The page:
- Know how deep the diver is going to dive, roughly how long their dive will be, and where they expect you to meet them. On a depth dive, this should usually be at least 10m deep.
- After the diver has left the surface, if you cannot see them for the whole of the dive, hold onto the dive line. You should be able to feel the vibration of the lanyard running down the rope, it stops, and then a pull when the diver begins the ascent. This, as well as timing the dive, helps you decide when is best to leave the surface to meet the diver. Some dive set-ups include the use of a ‘fish finder’ so that you can see the progress of the diver and when they make their turn to come back up.
- When descending down the dive line to meet the diver, make sure you look where you are going to ensure you do not collide with them.
- When you get the correct depth, hold onto the line to keep you at depth and do not let go until the diver’s eyes are level with yours.
- Ascend at the same time as the diver. If they speed up, you speed up. If they slow down, you slow down. If you are going too fast then splay your legs and arms to slow yourself down.
- You should be no more than a hand’s grab away from the diver at any time.
- Make sure you look at the surface periodically to check it is clear.
- Use pre-arranged hand signals to let the diver know if they need to move a certain way, for example, nearer to the line.
- On the surface, make sure the diver is holding onto something for support, put one of your hands lightly underneath their armpit, clearly and loudly tell them to breathe and use their name. Sometimes it is helpful to get them to copy you doing correct recovery breathing if theirs is erratic. By placing your hand lightly under their armpit you prove to them and you that you are close enough to immediately intervene if necessary. Bear in mind that in competition you are not allowed to touch the diver, so if you intend on competing then practice being close enough to touch the diver but without placing a hand on their body. Stay with the diver for at least thirty seconds or until they have completely recovered, as a blackout can still occur after thirty seconds of breathing. Get right up next to them, encourage them to breathe and use their name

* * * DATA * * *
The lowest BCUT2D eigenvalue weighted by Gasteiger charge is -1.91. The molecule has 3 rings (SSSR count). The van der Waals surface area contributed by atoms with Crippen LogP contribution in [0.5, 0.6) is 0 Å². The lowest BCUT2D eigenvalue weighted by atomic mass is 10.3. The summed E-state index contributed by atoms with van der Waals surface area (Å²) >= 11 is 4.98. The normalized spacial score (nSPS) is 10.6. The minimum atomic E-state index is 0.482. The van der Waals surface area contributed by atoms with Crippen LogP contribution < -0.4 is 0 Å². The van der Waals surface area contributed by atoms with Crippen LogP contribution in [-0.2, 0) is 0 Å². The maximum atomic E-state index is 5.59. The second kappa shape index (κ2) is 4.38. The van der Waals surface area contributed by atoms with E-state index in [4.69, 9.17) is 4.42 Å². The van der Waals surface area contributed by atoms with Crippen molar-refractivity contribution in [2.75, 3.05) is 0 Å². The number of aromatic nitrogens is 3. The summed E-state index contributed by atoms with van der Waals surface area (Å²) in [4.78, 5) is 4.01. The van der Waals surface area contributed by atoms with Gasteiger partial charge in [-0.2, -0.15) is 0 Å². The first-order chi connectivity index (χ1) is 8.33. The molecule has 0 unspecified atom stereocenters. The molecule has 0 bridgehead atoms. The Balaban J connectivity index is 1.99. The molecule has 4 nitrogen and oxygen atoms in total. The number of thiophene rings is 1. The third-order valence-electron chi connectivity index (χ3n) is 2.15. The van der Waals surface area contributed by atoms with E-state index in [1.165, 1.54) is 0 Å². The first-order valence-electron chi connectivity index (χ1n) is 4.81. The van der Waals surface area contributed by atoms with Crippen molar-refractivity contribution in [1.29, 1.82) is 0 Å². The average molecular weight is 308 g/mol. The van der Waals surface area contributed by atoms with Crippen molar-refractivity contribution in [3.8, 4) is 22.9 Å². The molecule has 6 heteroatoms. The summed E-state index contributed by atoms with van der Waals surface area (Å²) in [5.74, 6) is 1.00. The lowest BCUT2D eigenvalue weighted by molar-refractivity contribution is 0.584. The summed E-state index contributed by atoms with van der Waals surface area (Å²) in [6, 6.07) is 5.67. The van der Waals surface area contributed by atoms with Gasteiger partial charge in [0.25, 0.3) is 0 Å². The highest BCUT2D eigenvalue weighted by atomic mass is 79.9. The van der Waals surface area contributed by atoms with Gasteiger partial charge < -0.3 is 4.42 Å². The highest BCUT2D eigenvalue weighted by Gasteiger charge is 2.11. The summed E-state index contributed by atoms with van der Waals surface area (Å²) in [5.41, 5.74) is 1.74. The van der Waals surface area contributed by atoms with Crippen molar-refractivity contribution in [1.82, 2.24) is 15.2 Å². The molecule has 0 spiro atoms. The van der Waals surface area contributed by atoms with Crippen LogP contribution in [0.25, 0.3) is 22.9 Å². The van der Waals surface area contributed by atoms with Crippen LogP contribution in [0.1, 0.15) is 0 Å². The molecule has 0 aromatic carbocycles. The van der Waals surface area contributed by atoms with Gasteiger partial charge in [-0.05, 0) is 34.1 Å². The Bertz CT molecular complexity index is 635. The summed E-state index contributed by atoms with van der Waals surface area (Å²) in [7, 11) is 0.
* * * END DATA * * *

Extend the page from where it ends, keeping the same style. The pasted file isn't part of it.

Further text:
- If you are buddying as a group of three, then person A will be diving buddied by person B, whilst person C prepares for their dive. When A has sufficiently recovered, C moves to the line and dives, to be buddied by A whilst B prepares for their dive and so on. You must ensure that there is sufficient time between dives so that the person who has just dived has enough time to recover before buddying.
Buddying when Recreational Diving
Recreational diving is assumed to be diving to depths less than twenty meters with good visibility and minimal current. Remember, if you are diving past your point of neutral buoyancy and the natural bottom is deeper than that from which your buddy can comfortably rescue with zero preparation, or there is any current, or you cannot see the diver at all times, then you must dive with a line and a lanyard, either secured to a boat or a large freediving buoy. When recreational diving, obey the ‘one up, one down’ rule, whereby one of you dives whilst the other one observes. Again, communication is key and surface safety vital. You must always dive with a buoy or boat support and offer a buoy or your forearm to the diver when they surface.
Buddying when Spearfishing
The fact that you are going out to Spearfish is no excuse for lax safety or to dive without a buddy. The safest way to Spearfish is to dive with one gun between two divers, the diver being attached to a line running to the buoy. Very accomplished spearos that I know say that diving this way has never affected their fishing and, if the spearfisher were to suffer a blackout at depth, then they could be pulled to the surface.
Ultimately there is no depth deeper, no photograph better, or no fish more important than your precious and beautiful life. Done correctly, freediving is an incredibly safe and enjoyable sport and it is your responsibility to ensure that your every dive is as safe as it can possibly be.